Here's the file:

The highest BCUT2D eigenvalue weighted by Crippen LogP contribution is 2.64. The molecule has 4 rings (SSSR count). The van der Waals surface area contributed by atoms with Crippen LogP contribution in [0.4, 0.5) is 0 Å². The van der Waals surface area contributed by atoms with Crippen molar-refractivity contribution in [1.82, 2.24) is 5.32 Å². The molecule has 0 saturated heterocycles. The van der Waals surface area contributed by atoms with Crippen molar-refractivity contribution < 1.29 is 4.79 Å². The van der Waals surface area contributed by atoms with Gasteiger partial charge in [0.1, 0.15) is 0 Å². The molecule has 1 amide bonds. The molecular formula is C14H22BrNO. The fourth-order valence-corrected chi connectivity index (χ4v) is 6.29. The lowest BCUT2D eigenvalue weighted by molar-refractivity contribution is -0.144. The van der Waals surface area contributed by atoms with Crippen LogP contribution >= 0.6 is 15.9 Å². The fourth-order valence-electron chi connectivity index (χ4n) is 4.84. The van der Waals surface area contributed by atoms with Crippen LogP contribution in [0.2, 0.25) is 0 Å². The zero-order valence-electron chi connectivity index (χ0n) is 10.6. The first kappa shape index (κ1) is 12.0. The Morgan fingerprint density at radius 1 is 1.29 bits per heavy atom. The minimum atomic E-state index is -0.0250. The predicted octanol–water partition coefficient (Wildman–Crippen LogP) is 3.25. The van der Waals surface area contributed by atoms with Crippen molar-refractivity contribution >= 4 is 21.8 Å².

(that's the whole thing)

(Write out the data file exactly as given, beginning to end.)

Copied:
The highest BCUT2D eigenvalue weighted by Crippen LogP contribution is 2.64. The molecule has 4 rings (SSSR count). The van der Waals surface area contributed by atoms with Crippen LogP contribution in [0.4, 0.5) is 0 Å². The van der Waals surface area contributed by atoms with Crippen molar-refractivity contribution in [1.82, 2.24) is 5.32 Å². The molecule has 0 saturated heterocycles. The van der Waals surface area contributed by atoms with Crippen molar-refractivity contribution < 1.29 is 4.79 Å². The van der Waals surface area contributed by atoms with Gasteiger partial charge in [0.1, 0.15) is 0 Å². The molecule has 1 amide bonds. The molecular formula is C14H22BrNO. The fourth-order valence-corrected chi connectivity index (χ4v) is 6.29. The lowest BCUT2D eigenvalue weighted by molar-refractivity contribution is -0.144. The van der Waals surface area contributed by atoms with Crippen LogP contribution >= 0.6 is 15.9 Å². The fourth-order valence-electron chi connectivity index (χ4n) is 4.84. The van der Waals surface area contributed by atoms with Crippen LogP contribution in [0.2, 0.25) is 0 Å². The zero-order valence-electron chi connectivity index (χ0n) is 10.6. The first kappa shape index (κ1) is 12.0. The Morgan fingerprint density at radius 1 is 1.29 bits per heavy atom. The minimum atomic E-state index is -0.0250. The predicted octanol–water partition coefficient (Wildman–Crippen LogP) is 3.25. The van der Waals surface area contributed by atoms with Crippen molar-refractivity contribution >= 4 is 21.8 Å².